The Sun, Moon, and Stars Lesson Plan
One of our most popular learning objectives on the Legends platform is
The Sun, Moon, and Stars: Patterns of Apparent Motion. This is one of those learning objectives that also has a lesson plan associated with it. Here is a web version of that lesson plan.
Learning Objective: The sun, moon, and stars: Patterns of apparent motion
NGSS Standard: MS-ESS1.A-1 Patterns of the apparent motion of the sun, the moon, and stars in the sky can be observed, described, predicted, and explained with models.
Students will be able to:
1. Explain the locations of the Earth, moon and sun and describe their relationship
2. Explain the movements of the Earth, moon and sun by developing models
- 3. Explain the different phases of the moon by manipulating models
Time Required: 90 minutes
- Teacher computer with internet access and projector
- Student computers/laptop/tablet with internet access (preferably one per student but at least enough for small groups of 3 -4 students)
- Plastic spoons
- Oreo cookies (or a like substitute)
- Black Sharpie pens and colored magic markers
- Construction paper
- Paper towels
- Create Playlist 1, a 10 minute playlist in Legends of Learning with the following game found in “The Sun, Moon and Stars: patterns of Apparent Motion” objective page: Apparent Motion: Orbital Command
- Create Playlist 2, a 20 minute playlist in Legends of Learning with the following game found in “The Sun, Moon and Stars: patterns of Apparent Motion” objective page: Sun Shooter
- Separate Oreo cookies, Sharpies and plates for each group (at least 8 cookies per group)
1) The teacher will play the video “5F Sun, Earth Moon The Science Video”
2) As students watch the video, they will write 3 or more new facts that they learned about the earth, moon, and sun in their science journal.
- 3) The teacher then leads a discussion about the video and the relationship between the sun, moon and Earth.
- 4) The teacher will instruct students to answer 3 questions from the video.
- How many days does it take for the moon to orbit Earth? (28 days)
- How many days does it take Earth to orbit the sun? (365 ¼ days)
- How many hours does it take for Earth to complete one rotation on its axis? (24 hours)
Explore: 10 min
1) Students will sign in to Legends of Learning and enter your teacher code.
2) Teacher will launch Playlist 1.
- 3) Students will complete Apparent Motion: Orbital Command as the teacher assists students as needed. Stopping game play to address the questions asked in the game may be needed.
Expand on the Lesson
Explain: 10 min
1) The teacher will demonstrate the orbital and rotational relationship of the Earth, moon and sun by having students in groups of three demonstrate this concept using their bodies to represent each celestial body. If there is limited room in the classroom, the teacher can simply demonstrate this with one group of three students by moving desks enough to clear a space large enough for the demonstration. Optimally, the teacher will be able to use hallway space so several groups can demonstrate this concept. Each group will get a sheet with the following diagram, which demonstrates direction of rotation. (see Appendix A in the lesson plan)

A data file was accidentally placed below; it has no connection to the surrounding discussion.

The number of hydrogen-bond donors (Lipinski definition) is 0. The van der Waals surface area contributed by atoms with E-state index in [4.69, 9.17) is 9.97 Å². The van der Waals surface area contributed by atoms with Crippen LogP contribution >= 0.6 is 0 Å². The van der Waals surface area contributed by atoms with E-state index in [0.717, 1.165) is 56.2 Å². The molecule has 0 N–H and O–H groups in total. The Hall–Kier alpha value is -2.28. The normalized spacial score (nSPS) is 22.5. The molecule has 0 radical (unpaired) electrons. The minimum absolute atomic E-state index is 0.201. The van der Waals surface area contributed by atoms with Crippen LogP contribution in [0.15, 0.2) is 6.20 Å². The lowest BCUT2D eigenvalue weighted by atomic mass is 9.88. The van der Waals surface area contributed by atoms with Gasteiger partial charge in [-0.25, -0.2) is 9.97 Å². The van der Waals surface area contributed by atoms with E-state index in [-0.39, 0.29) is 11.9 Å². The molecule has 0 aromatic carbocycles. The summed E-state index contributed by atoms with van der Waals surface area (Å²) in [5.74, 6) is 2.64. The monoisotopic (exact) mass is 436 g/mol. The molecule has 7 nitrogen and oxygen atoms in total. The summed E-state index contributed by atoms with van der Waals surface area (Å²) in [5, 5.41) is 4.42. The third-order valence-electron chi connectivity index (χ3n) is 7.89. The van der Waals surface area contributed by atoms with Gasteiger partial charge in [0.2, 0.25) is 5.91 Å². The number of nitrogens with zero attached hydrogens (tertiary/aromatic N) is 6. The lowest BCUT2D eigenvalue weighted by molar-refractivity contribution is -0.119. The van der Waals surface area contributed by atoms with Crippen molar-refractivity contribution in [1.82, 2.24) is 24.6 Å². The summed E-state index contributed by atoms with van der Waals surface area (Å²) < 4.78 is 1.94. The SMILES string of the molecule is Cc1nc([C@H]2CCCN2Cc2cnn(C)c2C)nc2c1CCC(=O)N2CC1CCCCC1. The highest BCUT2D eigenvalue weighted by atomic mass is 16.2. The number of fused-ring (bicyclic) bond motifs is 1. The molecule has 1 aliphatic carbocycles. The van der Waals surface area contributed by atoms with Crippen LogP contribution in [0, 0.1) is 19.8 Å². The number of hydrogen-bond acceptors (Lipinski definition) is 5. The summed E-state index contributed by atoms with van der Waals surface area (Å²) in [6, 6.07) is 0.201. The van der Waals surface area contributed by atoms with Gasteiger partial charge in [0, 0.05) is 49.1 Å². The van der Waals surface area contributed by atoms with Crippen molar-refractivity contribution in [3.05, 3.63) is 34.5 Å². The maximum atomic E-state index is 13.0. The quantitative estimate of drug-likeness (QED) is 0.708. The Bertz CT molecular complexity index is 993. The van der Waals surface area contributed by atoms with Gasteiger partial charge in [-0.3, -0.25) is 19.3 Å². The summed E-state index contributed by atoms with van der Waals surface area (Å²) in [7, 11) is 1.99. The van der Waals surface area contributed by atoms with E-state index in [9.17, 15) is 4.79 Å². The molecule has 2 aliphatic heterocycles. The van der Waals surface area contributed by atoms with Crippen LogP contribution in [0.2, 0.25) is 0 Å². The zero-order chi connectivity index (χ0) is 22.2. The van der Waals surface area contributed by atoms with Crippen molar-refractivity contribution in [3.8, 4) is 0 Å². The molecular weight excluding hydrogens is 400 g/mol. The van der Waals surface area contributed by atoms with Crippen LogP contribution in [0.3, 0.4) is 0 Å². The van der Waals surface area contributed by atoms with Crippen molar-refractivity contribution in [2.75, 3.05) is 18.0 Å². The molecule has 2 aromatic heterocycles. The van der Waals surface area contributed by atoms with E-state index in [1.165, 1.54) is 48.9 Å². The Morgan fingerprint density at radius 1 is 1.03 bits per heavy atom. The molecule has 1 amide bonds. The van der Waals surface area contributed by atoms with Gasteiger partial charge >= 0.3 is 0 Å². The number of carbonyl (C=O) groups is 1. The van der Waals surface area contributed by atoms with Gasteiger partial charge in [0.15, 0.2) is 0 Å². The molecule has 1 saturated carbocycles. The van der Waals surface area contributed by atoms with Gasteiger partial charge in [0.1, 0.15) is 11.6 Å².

2) As students demonstrate the rotational movements, the teacher assists students as needed as well as pausing the activity to ask questions to assess knowledge.
- a. In which direction does the Earth rotate on its axis? Does the Earth rotate in the same direction as the Moon? as the Sun? i. The Earth rotates counter-clockwise on its axis. Yes, yes.
- b. Does the moon orbit around the Sun or the Earth? Why does the moon orbit where it does? i. The Moon orbits around the Earth. This is because of its proximity to the Earth. Although the Sun has a greater gravitational effect due to its size, the moon is close enough to the Earth so that it is caught in its gravitational pull.
- c. What is a solar eclipse and how does one form? i. A solar eclipse is when the sun is blocked, either partially or fully, by the moon. This occurs when the Moon’s orbit causes it to pass between the Earth and the Sun.
Elaborate and Evaluate
Elaborate: 40 min
1) Students will separate into small groups (three or four)
2) The teacher hands each group a zip-lock bag with at least 8 Oreo cookies and plastic spoon, a blank piece of construction paper and markers.
3) The teacher then hands each group a sheet with the following diagrams: (see Appendix B in the lesson plan)
- 4) Using the information on these sheets, students will construct a moon phase chart on the construction paper using the Oreos with various amounts of icing scraped off to represent the various lunar phases. The cookies are then arranged in a linear fashion on the construction paper to mimic the eight phases of the moon. The markers will be used to draw representations of the sun, Earth, directional arrows and titles of each lunar phase. A student example is provided below.
Evaluate: 20 min
1) Launch Playlist 2 for students.
2) Students will play Sun Shooter and be assessed on their ability to answer the questions provided in the game correctly.
3) Teacher will analyze student results to determine what concepts need to be a focus for reteaching.
Possible Extension activity:
Have students participate in the World MOON Project, which is a globally collaborative project that allows students from all over the world to observe and report on lunar phases. http://worldmoonproject.org/